Disappointment after losing case tests after government halts temporary visa applications


Families and couples separated by border closures have lost a legal challenge to immigration decisions.

The coat of arms of New Zealand.
Photo: New Zealand Radio

Divided families have raised funds to support the case brought by two New Zealanders, who claimed the government chose administrative convenience in its decisions, which prevented them from being reunited with their partners.

The case also alleged that immigration decisions during the pandemic had been discriminatory and violated the Bill of Rights.

Michael Witbrock and David Higgs, whose partners are Chinese and Indonesian respectively, took the case to the High Court.

They fought decisions to extend the suspension of temporary visa applications and then cancel existing applications.

One of the categories of temporary entry visas excepted was for partners and children of a New Zealand citizen or resident, but did not cover partnerships where the couples had previously been unable to live together.

Witbrock said he could not live with his partner in a same-sex relationship in China and that Higgs could not live in Indonesia with his fiancée.

Justice Walker described the difficulties faced by couples because they cannot meet the requirements of “living together”.

“This is a particularly acute problem for people of certain ethnic and religious backgrounds because their culture, society and/or religious beliefs do not allow partners to live together before marriage,” he said. stated in its decision.

“It is also a barrier for those who live in countries that discriminate against same-sex relationships and other members of the LGBTQIA+ community. This is described in plaintiffs’ evidence as a ‘Catch-22’; couples must live together to meet partnership visa requirements still need a visa to be able to live together in New Zealand for cultural, societal or religious reasons.”

He said the men were also taking action for other visa applicants and partners affected by the measures.

Hundreds of families have been separated by the decision to suspend visa processing and have to reapply, which has left them facing an even longer wait.

But the government argued that no one could get a visa while border restrictions were in place, and that there was no identifiable ‘queue’ for an applicant to lose a place when their request had expired.

Immigration New Zealand (INZ) estimated that around 40,460 applications would be lapsed, of which more than half (24,144) were visitor visa applications. But he said he could not determine which of those visitor visas were relationship-based without reviewing each individual application.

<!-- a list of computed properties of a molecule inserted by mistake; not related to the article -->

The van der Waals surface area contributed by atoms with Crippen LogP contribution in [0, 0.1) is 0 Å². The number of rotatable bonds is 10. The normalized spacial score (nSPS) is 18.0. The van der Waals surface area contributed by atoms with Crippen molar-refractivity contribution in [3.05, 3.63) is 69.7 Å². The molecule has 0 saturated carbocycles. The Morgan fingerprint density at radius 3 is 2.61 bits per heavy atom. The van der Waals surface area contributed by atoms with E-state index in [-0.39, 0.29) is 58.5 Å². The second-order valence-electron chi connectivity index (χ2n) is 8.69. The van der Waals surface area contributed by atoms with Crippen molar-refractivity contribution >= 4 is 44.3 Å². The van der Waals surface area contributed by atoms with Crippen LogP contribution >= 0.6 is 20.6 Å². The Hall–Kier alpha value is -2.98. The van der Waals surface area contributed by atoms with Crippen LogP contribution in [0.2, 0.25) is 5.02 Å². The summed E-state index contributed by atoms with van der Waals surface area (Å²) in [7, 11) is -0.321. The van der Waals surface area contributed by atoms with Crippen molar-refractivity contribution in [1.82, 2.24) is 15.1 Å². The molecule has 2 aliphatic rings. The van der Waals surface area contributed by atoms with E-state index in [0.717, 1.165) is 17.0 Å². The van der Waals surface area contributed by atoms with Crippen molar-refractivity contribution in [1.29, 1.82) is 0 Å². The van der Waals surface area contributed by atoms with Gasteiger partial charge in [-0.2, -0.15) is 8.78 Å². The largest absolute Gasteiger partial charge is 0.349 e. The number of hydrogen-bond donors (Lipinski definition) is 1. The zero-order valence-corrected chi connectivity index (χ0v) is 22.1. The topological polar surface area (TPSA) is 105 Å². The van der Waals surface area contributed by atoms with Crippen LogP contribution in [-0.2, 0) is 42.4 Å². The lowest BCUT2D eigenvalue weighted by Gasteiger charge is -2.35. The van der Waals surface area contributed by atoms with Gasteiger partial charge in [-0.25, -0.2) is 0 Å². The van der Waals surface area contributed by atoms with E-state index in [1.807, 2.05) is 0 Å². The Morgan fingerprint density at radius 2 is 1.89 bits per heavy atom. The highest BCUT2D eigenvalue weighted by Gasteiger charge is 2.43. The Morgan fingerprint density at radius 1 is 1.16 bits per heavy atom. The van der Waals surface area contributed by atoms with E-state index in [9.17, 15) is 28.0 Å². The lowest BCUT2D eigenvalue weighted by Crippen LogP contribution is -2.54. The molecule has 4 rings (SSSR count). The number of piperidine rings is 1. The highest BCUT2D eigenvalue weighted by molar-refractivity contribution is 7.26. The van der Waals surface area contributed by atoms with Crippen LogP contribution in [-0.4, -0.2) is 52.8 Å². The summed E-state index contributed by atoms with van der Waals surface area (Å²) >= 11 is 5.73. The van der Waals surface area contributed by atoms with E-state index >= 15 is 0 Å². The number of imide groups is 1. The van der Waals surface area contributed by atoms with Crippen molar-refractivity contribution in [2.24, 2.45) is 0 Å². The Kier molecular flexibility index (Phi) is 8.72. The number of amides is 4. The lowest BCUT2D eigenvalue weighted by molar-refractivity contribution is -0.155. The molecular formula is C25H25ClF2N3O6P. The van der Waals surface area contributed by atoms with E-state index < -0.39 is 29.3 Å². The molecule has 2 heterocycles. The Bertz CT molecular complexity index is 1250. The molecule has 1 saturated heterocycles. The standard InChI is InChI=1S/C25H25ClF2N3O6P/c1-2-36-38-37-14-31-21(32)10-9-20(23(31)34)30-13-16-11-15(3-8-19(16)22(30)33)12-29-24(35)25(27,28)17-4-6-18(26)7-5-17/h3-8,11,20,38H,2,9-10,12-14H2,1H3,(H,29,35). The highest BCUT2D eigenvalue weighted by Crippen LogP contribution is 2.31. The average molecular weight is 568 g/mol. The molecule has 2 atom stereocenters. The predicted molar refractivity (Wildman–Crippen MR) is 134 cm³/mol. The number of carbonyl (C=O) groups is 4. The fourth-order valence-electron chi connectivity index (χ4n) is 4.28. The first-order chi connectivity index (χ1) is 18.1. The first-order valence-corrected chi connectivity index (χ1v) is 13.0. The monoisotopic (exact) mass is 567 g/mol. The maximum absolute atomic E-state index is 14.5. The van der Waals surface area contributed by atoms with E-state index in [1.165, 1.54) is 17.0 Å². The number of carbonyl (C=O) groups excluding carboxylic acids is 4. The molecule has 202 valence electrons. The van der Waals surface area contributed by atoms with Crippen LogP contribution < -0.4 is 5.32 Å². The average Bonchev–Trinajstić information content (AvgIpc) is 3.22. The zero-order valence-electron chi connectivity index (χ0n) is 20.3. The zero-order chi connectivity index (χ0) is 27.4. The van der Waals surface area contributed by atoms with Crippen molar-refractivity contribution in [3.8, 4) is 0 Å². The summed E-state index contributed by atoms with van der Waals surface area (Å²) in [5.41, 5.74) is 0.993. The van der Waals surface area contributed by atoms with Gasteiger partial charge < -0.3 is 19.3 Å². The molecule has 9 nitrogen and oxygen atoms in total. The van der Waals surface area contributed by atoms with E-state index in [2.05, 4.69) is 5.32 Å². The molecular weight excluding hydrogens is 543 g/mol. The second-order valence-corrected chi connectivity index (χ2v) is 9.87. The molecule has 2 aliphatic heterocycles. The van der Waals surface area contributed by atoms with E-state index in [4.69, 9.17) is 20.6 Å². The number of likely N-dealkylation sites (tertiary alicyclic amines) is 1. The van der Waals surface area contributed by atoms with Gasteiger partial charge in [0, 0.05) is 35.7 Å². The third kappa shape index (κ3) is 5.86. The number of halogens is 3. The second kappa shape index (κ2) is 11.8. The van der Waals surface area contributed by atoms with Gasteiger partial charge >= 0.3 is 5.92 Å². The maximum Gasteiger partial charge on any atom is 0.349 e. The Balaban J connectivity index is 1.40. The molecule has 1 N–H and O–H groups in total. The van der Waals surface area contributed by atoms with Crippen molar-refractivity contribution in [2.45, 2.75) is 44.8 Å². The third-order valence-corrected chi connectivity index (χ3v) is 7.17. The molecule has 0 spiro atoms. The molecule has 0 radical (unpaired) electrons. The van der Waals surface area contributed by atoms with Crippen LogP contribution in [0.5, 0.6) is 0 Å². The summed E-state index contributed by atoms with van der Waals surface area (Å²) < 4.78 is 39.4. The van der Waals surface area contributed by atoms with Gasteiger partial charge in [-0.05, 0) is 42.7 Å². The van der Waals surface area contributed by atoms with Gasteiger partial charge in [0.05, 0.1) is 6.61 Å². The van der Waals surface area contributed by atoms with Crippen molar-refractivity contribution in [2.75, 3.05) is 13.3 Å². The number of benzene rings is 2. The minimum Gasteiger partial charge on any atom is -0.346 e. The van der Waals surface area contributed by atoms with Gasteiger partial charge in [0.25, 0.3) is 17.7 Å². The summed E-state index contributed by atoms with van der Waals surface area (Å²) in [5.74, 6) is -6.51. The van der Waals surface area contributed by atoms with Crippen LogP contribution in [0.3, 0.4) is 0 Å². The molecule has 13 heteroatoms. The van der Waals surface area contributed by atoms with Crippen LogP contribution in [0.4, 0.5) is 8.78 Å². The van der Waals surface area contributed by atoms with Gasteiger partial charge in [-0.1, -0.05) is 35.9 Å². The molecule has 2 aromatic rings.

The men said the Immigration Minister failed to consider obligations under international human rights conventions and the discriminatory impact of his decisions under the Bill of Rights Act.

They “argue that the relative “reasonableness” of suspension decisions has diminished over time given the increasing availability of widespread pre-departure testing, vaccinations, shorter stays at MIQ, and length of separation from families”.

“Global policy” of non-intervention

Immigration expert Katy Armstrong told the High Court that other pathways for overseas partners were effectively closed or, in the case of humanitarian exemptions, subject to very high decline rates.

“The Associate Minister for Immigration, to whom the Minister has delegated authority to issue visas under Section 61A of the Immigration Act 2009, has effectively put in place a general policy of not intervene in cases where the applicant is abroad during the pandemic and the border closure.”

The men’s lawyer, Stewart Dalley, said the minister was prioritizing “administrative simplicity” over international obligations, not trying to address the problems caused by the border closure in more nuanced ways.

But the court ruled that administrative ease was part and parcel of an allocation of scarce resources, a matter that was a matter for government policy-making.

Judge Walker said the case did not show that the rulings “disproportionately affected identified subgroups of people in a way amounting to indirect discrimination”.

He concluded that, partly because INZ was unable to provide figures on those affected, there was no compelling evidence on which to draw firm conclusions about whether the impact was disproportionate.

“At first glance, it may seem arbitrary to single out the genuineness of a relationship based on the stipulation of living together when other avenues have been narrowed, but it is a matter best examined in a challenge to partnership instructions. “

People in genuine relationships could be affected by the regulations for reasons other than religion, ethnicity, gender or sexual orientation, he added.

Dalley told RNZ that a challenge to the partnership policy itself could not be made in 2021 given that it was written years before, nor could the border closure – as judicial reviews must generally be filed within 28 days of the policy decision being made.

“It’s a very disappointing result after a long wait. However, from the start, we always knew that one of the reasons for bringing the case was to draw attention to the problem and put pressure to try to get some movement to allow partners to apply for visas and granting visas This was a matter of high public policy and it was in the public interest to be heard.

“While he is aware of the problems and despite the assurances, it is disappointing to see that separated families have not been prioritized in any way when it comes to the opening of borders and the processing of visas – especially since the judge seems to accept that the minister preferred administrative ease over the fundamental rights of families.”

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